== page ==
The normal hormonal cycle is a sharp spike and drop off. Hormone levels during the early part of pregnancy are much more linear by comparison. The spike and drop off is what directly causes ovulation.

No, this explanation is not technically super-accurate because I have come to understand that when you attempt to be precise in explaining science, most people are lost in the tedium and the ones who care about the precise terminology were just going to look it up anyway.

Hormonal birth control prevents the spike by having stable levels, then at some/most include a period during the month where there is no hormone being taken, which allows the endometrial lining to shed and bleed. At a sufficiently high dose, you will not ovulate. At a lesser dose, your uterus will not allow an egg to implant.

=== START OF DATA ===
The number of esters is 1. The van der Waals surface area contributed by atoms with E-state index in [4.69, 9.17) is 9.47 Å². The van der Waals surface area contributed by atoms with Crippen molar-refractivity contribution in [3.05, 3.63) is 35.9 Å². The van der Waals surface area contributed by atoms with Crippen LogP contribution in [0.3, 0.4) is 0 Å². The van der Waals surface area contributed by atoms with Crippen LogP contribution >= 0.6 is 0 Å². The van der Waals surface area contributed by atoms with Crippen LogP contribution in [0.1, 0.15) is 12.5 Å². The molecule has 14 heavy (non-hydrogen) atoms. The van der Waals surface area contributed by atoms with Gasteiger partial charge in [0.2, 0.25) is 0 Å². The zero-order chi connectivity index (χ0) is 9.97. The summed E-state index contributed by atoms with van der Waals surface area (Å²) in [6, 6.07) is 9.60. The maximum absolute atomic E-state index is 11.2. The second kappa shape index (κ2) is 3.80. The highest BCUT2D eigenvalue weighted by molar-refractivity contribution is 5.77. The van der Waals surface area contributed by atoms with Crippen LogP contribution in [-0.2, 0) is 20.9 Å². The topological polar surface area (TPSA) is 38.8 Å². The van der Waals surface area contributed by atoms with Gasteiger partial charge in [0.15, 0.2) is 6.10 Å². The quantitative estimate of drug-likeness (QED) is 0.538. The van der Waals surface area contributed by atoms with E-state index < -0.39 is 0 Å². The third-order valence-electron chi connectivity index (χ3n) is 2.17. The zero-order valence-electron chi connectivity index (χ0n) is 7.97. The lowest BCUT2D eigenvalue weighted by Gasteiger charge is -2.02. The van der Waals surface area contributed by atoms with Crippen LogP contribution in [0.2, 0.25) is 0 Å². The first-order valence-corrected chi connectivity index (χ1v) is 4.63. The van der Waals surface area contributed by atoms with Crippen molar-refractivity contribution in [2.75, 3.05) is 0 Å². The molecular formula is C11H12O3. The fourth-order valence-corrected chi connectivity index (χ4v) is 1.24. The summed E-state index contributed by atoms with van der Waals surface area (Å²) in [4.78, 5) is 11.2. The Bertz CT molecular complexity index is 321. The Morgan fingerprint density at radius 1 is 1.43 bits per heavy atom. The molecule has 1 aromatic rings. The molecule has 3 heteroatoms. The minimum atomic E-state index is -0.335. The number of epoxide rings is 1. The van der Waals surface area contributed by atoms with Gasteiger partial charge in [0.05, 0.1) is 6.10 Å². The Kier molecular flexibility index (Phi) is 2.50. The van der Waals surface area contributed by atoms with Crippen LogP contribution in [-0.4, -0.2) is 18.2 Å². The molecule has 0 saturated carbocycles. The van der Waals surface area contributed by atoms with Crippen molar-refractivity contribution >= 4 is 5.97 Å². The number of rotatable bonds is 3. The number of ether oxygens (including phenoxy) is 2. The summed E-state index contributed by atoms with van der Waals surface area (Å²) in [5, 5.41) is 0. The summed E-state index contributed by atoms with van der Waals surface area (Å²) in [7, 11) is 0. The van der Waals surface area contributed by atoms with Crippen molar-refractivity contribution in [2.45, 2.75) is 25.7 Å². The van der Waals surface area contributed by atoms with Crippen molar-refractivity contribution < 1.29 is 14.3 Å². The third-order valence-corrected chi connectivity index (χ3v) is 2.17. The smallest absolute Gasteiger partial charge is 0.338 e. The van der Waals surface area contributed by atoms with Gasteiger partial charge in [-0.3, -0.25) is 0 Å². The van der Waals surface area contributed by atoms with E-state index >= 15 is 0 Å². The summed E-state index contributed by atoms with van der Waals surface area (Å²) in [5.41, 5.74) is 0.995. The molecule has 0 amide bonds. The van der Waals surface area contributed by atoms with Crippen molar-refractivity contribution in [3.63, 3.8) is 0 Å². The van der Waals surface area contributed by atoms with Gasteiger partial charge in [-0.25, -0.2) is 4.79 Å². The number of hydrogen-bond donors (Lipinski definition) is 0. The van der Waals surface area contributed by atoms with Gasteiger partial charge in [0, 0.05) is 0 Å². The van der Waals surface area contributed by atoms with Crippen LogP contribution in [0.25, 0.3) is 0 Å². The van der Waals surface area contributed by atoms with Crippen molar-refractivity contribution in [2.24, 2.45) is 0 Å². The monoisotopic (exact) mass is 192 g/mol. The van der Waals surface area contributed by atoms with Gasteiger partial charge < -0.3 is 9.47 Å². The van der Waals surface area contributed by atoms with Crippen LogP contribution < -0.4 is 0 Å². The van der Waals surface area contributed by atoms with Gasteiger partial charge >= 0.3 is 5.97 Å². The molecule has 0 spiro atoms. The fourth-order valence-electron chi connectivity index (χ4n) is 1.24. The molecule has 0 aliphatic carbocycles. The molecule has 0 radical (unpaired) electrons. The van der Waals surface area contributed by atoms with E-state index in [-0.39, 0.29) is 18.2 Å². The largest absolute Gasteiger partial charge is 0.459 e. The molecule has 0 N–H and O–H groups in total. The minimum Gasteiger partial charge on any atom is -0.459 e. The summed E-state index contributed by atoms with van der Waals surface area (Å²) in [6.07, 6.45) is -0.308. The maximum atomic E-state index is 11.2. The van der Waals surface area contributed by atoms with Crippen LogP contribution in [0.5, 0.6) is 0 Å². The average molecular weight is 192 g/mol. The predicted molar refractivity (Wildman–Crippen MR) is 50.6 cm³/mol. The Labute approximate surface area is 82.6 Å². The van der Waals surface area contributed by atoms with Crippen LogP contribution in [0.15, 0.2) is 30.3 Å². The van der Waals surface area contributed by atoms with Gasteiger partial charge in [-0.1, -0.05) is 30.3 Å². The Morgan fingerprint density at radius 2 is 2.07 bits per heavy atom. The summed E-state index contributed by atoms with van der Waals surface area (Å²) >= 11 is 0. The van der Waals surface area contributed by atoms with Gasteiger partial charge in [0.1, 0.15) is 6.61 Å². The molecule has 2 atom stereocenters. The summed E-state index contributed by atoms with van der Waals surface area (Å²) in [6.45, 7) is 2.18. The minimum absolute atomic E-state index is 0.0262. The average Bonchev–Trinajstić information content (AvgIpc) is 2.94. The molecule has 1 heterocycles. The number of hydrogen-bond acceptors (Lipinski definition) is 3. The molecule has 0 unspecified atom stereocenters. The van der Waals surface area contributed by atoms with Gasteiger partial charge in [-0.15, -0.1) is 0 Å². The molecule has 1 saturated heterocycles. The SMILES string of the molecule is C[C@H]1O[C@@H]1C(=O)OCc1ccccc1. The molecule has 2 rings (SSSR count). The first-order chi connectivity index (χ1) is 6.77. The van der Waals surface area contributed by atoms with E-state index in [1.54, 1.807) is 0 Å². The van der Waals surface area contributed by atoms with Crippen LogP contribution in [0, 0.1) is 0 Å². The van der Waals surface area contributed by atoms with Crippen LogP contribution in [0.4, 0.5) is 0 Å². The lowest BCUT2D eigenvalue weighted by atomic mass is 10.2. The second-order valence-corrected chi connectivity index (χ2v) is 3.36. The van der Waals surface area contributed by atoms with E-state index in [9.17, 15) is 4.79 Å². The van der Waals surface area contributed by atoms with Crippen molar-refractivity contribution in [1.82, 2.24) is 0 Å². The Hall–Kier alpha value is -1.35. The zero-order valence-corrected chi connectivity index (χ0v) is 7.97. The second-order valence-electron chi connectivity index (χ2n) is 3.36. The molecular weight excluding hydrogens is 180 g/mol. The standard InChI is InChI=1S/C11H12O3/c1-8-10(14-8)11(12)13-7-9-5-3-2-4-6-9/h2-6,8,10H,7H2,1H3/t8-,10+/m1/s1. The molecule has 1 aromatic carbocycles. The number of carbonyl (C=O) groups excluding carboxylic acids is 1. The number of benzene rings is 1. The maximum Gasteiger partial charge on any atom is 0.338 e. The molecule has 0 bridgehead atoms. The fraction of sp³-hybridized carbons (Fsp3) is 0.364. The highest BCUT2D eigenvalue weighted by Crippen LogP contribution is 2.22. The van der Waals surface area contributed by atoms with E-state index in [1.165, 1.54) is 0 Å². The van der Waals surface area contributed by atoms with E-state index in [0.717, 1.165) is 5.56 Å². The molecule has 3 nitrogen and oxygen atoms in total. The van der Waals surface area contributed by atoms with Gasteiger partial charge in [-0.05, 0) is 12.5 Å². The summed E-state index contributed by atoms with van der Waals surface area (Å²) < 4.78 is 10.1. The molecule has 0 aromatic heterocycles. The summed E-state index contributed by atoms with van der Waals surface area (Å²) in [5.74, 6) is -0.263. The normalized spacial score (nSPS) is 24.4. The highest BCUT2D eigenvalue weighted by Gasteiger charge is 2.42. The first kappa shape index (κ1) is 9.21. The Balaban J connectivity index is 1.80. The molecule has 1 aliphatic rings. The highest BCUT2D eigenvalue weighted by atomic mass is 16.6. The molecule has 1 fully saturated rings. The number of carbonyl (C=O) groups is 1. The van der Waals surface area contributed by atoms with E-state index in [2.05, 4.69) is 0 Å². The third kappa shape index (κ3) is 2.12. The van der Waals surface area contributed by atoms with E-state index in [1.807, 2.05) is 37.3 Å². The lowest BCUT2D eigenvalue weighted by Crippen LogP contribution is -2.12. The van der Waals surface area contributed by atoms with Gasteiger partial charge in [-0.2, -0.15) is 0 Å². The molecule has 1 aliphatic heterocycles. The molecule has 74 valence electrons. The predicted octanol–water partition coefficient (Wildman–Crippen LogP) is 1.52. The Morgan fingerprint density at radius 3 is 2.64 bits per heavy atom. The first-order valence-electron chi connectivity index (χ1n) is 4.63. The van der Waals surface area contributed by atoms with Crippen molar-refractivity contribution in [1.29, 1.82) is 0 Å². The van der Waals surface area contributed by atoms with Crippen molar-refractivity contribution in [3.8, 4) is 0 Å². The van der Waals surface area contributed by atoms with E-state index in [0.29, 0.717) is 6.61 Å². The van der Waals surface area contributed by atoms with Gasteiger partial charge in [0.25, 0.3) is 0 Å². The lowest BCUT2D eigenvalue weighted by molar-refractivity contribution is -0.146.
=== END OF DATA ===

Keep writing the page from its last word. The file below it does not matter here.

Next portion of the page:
Side note, some research shows that anywhere from a quarter up to half of fertilized eggs are miscarried very early on in the development of the embryo. And yes, in terms of hormone levels, that is a remarkably similar process to hormonal birth control. Genetic problems, chromosomal dysfunction etc. that early in a pregnancy are not fixable, and it doesn't even affect the menstrual cycle enough to be a concern. Whenever people talk about the sacred nature of pregnancy/birth control in its various forms is an abomination I wonder if they know that their definition of abortion is also a statistically inevitable consequence of having sex.

Human biology is always a lot messier than we pretend it is.
posted by hobo gitano de queretaro at 7:35 PM on June 8, 2013